Financial Coach versus Financial Planner, what's the difference, thinking man with glasses

The Difference Between a Financial Coach and a Financial Planner

So, what’s the difference between a financial coach and a financial planner (or advisor)? When I introduce myself as the Financial Dignity® Coach , I’m frequently mistaken for a financial planner, which I’m not. I can see why people are confused about this. Not only are financial coaches and planners different from each other, but there are several names that are used interchangeably for both.

Financial coaches might call themselves money coaches, financial counselors, or even debt coaches. Financial planners go by an even wider variety of names: wealth advisor, financial advisor, financial professional, financial representative, wealth management advisor, or Certified Financial Planner. No wonder you’re confused!

What’s the Difference Between a Financial Coach and a Financial Planner?

No matter what a financial coach or financial planner calls him or herself, there are at least four key differences between the two groups.

1.) Their Expertise

The financial coach’s expertise focuses on daily money management: primarily spending (budgeting), saving, and debt reduction. Coaches may have additional areas of expertise beyond these essentials. For example, I’m also an expert on the emotional side of money, mindset, and divorce. Other money coaches might specialize in credit repair or debt restructuring.

The financial advisor’s expertise lies in long-term wealth planning: stocks, bonds, mutual funds, annuities, and other investments. Some financial planners might also be experts in tax planning or insurance products.

2.) Retirement

The difference between a financial coach and financial planner here is pretty simple. The coach helps you form the savings habit of putting money away regularly and in larger amounts into your 401(k), 403(b) or your IRA. The financial planner advises you on which investments should be inside of these retirement accounts. He or she also warns you if you’re not putting enough money aside to achieve your goals.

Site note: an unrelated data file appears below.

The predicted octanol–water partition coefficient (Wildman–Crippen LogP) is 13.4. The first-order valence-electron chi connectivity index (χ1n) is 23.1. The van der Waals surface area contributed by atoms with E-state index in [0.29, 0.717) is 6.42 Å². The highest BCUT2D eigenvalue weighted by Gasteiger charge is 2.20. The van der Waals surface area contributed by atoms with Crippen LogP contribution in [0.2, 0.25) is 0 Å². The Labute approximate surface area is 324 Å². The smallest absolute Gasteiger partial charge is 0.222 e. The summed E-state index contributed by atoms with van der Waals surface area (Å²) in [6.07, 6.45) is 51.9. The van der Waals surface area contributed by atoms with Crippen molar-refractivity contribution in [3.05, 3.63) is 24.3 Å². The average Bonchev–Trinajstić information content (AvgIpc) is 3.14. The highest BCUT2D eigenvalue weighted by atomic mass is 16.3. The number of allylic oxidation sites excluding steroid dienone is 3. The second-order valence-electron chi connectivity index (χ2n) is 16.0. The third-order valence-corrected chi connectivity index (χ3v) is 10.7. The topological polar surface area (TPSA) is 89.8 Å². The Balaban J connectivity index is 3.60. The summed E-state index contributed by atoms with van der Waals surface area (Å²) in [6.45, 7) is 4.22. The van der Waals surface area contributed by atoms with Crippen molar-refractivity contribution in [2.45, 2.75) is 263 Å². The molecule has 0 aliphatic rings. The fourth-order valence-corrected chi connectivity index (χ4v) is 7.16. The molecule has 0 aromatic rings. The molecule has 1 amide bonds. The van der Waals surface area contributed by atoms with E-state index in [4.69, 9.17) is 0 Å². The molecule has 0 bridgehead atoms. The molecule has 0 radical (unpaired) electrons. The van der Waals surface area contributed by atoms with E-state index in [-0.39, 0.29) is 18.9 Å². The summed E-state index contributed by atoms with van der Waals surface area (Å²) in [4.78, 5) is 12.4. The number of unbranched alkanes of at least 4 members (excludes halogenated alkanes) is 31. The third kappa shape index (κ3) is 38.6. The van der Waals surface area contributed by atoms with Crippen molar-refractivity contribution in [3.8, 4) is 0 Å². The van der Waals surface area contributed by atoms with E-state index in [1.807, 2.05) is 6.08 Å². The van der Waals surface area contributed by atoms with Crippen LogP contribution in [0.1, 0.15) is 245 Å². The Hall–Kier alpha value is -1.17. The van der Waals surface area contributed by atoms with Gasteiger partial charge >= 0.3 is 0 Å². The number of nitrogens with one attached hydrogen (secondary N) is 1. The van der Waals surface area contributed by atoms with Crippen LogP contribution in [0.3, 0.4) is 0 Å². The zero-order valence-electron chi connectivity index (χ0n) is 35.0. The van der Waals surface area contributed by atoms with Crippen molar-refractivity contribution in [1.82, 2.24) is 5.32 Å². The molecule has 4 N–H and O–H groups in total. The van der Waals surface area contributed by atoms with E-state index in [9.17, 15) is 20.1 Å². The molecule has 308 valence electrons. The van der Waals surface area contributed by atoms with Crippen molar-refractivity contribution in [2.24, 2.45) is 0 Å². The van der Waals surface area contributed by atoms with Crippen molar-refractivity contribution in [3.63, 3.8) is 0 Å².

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3.) Experience, Training, & Compensation

This is where the waters get murky. Anyone can call themselves a money coach or a financial coach with zero training or certification. This is why it’s important to ask a financial coach about their training, education, and background. A Certified Financial Coach or Certified Financial Counselor is someone who has completed a formal training course and demonstrated competency in both the personal finance concepts and the coaching process.

In case you’re wondering about me, I received my Certified Financial Counselor designation in 2008. I have over 15 of financial coaching experience. My Bachelor’s degree is in accounting and I have 15 years of professional experience in both banking and business accounting. I am also a Certified Divorce Specialist®.

Financial planners can also have a wide variety of backgrounds, training, experience, and certification. The gold standard for investment professionals is the CFP® or Certified Financial Planner designation. Acquiring this designation is no small feat. There are strict guidelines for education and experience before you can even begin studying for the exam, which is notoriously difficult to pass. (If your financial planner doesn’t happen to have the CFP® designation, it certainly doesn’t mean that they’re not good at their job.)

Financial coaches and financial planners are compensated differently, too. Typically you hire a financial coach for a defined period of time, and pay them either by appointment or for a package of hours. Financial advisors might be paid as a percentage of your assets, by commissions, or with a flat annual fee.

The point is to ask both financial coaches and financial planners about their certifications, training, past experience, an payment structure. You should feel comfortable with their answers, and ask for references to call before hiring them.

4.) Their Goal for You

A financial coach’s goal for you is increased financial literacy and long-term behavior change with your money. A good coach wants you to get to the point where you are a confident and competent money manager. My clients work with me for 6 months to 18 months, depending on their goals and situation. I don’t want them to need me forever! The end goal is financial autonomy, not eternal dependence on your money coach. 

A financial planner’s goal for you is the long-term growth of your assets so you don’t run out of money in retirement. Unlike a money coach, you will want to work with a financial planner for the rest of your life. Investments and the market are constantly changing. You want someone who’s sole job it is to keep their finger on the pulse of the financial markets, advising you when and what to buy and sell.

What’s the difference between a financial coach and a financial planner? Here it is in a nutshell: A financial coach helps you get and stay financially healthy. A financial planner helps you get and stay financially wealthy.

Think you might want to hire me as your Financial Dignity Coach? Let’s set up a 15-minute call and see if we’re a good fit to work together.